Sometimes it’s impossible in the moment to know what will imprint randomly on your Being as very significant, though in the moment it seemed totally insignificant.
I have reminisced on this blog before about the random young traveler at the airport who told me I was ‘on the list’ before I’d ever known there were any such lists in the United States. It took me another year and another two flights to fully register that encounter enough to make any inquiries.
There’s another one that haunts me in a similar way, nearly two decades later. This one I have not shared before, because there is so very little to share about it and it did not have any significance for me for a decade, and only makes full sense to me in the last few years.
I was teaching intensive leadership seminars for gifted and well-funded high school students in Washington, D.C. for a short while. There was a student whose face or name I don’t remember, nor anything else about him except he was male and mildly confrontational.
The curriculum of these seminars came from the Carnegie Institute, though I did not realize that at the time and found the material very engaging and totally new to me. The schedule we kept for these 1-week workshops was really tough though, 16 hour days, 6 days a week, for 2 months per contract. In each of these week-long workshops I was one of 20 other teachers or so, and we each led a couple dozen students each week.
Of all those students I remember no names, no faces, it’s all like a huge blur. Mostly I remember feeling drained, challenged, fascinated, reluctant, all at once, with no time to process any of it. Basically, I remember my own experience of this unusual experience. I have a couple of parting gifts still though, of students writing their appreciation, some of them very enthusiastic about their experiences, which I wonder today what they remember and where they are in their lives. But I don’t remember them as individuals.
The only singular contact with any of the students remains with that one slightly smart-ass kid who said to me something along the lines of: “You know this is brainwashing, right? It has nothing to do with leadership.”
And I replied, in reaction and nothing else: “Brainwashing?! It’s not brainwashing if it’s for you own good.”
And I meant it. In the time that I said it I honestly believed what I was saying, though I knew nothing of brainwashing and thought good intentions naturally lead to good results. This was good material, it was teaching mostly sociology and psychology and the art of assertiveness, what could possibly be the harm there?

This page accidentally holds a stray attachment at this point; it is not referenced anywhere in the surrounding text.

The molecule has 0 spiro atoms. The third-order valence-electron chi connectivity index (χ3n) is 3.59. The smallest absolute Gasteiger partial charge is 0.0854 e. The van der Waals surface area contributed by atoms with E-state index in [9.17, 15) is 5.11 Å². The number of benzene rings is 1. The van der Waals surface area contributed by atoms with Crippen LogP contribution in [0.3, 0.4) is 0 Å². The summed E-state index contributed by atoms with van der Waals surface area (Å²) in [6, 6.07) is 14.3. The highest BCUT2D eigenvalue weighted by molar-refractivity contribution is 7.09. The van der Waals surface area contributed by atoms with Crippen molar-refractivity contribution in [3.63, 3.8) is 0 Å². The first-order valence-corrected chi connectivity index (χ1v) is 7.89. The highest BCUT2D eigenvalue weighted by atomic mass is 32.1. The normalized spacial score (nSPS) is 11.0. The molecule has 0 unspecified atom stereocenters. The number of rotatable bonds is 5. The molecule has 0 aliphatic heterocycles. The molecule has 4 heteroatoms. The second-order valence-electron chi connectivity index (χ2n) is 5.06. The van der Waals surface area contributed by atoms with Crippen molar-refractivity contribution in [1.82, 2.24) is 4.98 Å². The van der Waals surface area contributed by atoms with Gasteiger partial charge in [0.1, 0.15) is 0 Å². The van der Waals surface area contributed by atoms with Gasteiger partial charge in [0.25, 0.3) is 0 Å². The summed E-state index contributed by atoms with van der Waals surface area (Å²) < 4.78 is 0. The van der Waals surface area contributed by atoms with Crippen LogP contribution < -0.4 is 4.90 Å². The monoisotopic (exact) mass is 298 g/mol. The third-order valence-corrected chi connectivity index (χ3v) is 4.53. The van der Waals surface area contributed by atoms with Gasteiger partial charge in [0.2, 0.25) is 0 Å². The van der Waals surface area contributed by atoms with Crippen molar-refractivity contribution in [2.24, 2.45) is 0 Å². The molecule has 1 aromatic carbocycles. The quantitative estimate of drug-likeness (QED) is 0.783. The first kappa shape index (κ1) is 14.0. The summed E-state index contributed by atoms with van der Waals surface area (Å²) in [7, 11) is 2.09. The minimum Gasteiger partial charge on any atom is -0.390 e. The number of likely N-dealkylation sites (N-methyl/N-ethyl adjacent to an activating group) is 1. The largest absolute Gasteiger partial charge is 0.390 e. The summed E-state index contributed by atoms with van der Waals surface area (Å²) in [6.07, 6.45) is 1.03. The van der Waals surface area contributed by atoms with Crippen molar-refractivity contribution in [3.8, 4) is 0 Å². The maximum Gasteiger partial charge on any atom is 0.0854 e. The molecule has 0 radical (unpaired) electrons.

Brainwashing?! Seriously, that’s what the military and communists do!
That’s not what I’m doing!
Now it’s actually embarrassing for me to realize how much less wise I was to the ways of the world than this student, 15 years my junior.
What I understand now is that it most certainly was a kind of brainwashing, established in elite think-tanks, training young minds in the Skinner fashion to mold themselves and others into pre-fashioned categories. It was indoctrinating students (and teachers!) into a mindset of collectivism, deferring to experts and to group-consensus, becoming a sort of professional ‘middle man’ and calling that leadership. There was no introspection, no down time, no unstructured fraternizing. No individualized guidance, at all.
“It’s not brainwashing if it’s for your own good.” Wow, where the hell did I come up with that line of auto-bullshit?
I said it last time, Pink Tyranny! I see it now so plainly, but it’s taken a lot of washing the lipstick off that pig for me to really get it. I’ve had to remove myself very far from the picture to get an objective lens and what I see that I participated in blindly, even enthusiastically at times, is not something that makes me proud today.
Sure, nobody died. It’s not like some big dramatic TV-worthy event. Just the small encounters of everyday life and work.
But, I think that’s what makes it so insidiously unforgettable now, with all the time and space and distance and research I’ve got behind me since then.
I’d rather spend another hour cleaning the duck shit off the deck than continue to participate in the on-going indoctrination camps we’re calling education.
Rand had it part right for sure, she just didn’t realize the technology would replace the need for out-right brute force in this culture, and that the ‘pink tyranny’ of mass indoctrination could be so effective in cooperation with the right incentives and enough entertainment to subdue several continents and put the entire history of the circus to shame.